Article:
Sandy

The Curmudgeon isn’t big on role models.  In a perfect world, or maybe even just a much better one, the only role models children would need are their parents.

In a perfect world, or maybe even just a better one, some other people might be role models, too – people like relatives, clergymen, teachers, and neighbors.  Maybe even some public officials, heaven forbid.  But again, this isn’t a perfect world.

And so we’re often left with celebrities as role models, and that’s not good.  In theory, The Curmudgeon agrees with former professional basketball player Charles Barkley, who when asked to reconcile the boorish behavior in which he occasionally engaged during his playing days with his status as a role model, famously declared “I’m not a role model.”

But he was.  First of all, he was a constant national media presence for more than a dozen years, and in fact he remains one today.  Second, and more important, he actually has declared himself a role model on many occasions.  Every time he got paid to endorse a product, he wasn’t just endorsing a product:  he was implicitly – and, one might argue, explicitly as well – declaring “Be like me.  Use this product.”  The notion that a child should somehow be able to distinguish between different aspects of an individual’s life or actions in judging which behavior is appropriate to respect and which isn’t is utterly absurd.  If endorsing a product isn’t a declaration of role model-dom, The Curmudgeon doesn’t know what is.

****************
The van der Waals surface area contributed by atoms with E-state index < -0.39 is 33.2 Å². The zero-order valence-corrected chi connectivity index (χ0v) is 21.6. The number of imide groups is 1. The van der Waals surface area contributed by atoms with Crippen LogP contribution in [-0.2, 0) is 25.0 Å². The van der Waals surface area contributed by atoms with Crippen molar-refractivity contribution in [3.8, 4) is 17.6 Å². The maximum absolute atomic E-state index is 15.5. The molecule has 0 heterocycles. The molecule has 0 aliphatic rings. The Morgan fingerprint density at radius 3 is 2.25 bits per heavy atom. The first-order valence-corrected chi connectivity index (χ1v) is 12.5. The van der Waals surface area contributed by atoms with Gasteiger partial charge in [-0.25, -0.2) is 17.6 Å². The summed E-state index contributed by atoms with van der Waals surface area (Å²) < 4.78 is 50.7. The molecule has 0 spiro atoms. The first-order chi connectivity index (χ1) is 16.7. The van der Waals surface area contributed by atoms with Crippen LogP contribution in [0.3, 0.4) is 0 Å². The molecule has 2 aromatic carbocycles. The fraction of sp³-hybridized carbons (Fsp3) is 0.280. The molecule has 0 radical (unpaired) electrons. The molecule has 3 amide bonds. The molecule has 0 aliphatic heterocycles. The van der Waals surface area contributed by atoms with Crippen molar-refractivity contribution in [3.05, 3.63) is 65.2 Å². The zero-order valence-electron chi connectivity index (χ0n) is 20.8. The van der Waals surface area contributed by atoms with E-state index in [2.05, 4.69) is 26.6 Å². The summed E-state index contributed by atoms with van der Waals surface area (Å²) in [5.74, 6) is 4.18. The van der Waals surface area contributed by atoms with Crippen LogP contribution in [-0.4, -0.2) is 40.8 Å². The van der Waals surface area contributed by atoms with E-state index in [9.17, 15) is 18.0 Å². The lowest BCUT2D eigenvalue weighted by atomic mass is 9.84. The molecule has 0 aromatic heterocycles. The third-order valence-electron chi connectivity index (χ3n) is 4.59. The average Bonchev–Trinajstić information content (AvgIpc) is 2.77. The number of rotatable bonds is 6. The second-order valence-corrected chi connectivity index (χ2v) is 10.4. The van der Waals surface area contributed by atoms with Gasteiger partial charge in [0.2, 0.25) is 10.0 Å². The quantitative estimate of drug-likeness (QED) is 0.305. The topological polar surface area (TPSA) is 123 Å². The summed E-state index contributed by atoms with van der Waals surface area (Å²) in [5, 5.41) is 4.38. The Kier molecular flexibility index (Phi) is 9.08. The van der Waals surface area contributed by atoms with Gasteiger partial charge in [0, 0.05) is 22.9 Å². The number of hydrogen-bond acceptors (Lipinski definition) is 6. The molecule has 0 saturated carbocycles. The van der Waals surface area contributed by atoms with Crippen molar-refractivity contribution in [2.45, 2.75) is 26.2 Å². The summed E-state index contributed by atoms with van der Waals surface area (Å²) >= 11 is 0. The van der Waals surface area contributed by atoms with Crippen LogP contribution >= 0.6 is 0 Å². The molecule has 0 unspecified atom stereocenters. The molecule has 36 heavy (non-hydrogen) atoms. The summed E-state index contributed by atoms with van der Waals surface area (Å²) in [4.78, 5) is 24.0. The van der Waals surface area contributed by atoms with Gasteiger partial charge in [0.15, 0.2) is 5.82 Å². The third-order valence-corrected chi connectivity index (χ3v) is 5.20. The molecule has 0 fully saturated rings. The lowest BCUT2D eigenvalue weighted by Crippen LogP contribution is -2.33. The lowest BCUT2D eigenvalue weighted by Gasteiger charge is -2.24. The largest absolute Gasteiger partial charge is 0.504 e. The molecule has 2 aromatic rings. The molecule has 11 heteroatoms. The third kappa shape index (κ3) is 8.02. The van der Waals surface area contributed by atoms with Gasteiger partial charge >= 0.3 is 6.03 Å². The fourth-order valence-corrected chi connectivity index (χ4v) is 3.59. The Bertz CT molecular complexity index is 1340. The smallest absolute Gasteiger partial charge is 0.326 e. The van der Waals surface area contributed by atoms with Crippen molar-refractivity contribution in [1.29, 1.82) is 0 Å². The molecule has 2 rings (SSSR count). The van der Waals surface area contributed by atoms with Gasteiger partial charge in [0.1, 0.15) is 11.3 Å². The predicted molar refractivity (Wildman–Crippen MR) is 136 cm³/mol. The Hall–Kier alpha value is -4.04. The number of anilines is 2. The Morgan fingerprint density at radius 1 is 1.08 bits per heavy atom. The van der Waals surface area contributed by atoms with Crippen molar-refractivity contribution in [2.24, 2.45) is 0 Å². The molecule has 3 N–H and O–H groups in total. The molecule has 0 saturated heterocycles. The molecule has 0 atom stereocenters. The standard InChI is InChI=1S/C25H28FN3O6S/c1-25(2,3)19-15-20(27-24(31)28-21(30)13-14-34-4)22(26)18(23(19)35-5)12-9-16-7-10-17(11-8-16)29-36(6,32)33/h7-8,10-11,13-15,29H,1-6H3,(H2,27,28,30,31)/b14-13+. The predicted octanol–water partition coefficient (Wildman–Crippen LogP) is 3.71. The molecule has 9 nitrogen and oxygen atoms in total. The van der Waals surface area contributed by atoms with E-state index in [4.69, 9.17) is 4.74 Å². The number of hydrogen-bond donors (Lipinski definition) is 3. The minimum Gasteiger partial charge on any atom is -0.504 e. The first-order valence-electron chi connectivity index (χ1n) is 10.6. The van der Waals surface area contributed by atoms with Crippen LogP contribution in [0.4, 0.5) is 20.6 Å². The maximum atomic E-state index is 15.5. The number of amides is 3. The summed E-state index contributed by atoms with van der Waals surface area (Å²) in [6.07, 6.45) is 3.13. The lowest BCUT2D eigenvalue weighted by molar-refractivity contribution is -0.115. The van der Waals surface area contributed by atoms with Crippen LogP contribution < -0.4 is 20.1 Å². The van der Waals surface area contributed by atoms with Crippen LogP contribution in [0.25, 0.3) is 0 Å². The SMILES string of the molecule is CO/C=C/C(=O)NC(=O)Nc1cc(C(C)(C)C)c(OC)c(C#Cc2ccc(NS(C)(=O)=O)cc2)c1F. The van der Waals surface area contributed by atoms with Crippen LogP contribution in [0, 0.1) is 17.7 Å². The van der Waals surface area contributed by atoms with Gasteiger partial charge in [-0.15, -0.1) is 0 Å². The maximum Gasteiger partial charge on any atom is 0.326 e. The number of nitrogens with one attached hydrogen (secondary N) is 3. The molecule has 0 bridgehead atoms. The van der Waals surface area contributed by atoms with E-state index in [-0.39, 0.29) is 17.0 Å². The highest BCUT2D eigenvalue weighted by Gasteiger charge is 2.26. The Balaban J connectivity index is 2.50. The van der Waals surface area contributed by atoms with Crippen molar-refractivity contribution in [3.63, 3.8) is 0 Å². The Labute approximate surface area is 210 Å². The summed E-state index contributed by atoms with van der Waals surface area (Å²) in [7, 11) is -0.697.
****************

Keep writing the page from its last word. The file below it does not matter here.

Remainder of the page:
Most celebrities aren’t very good role models for the very reason that, aside from the arrogance that money and attention inevitably instill in them, they’re not perfect.  Almost anyone you put on a pedestal will eventually fall off it with a thud.

Parents are different.  Kids can look up to their parents even though they recognize, from an early age, that their parents aren’t perfect.  Mom burnt the toast.  Dad cursed when he hit his thumb with a hammer.  They punished me for something my sister did.  Kids aren’t always very bright, their brains and sensibilities are still forming, but when they see their appropriate role models fall short of expectations, they have a context for understanding that failing and an innate love that helps them move beyond it in a way that they never will with their favorite football player, actress, or singer.

Once in a while, though, someone comes along and does something that’s so special that it transcends the inherent limits of celebrity role models.

Someone like Sandy.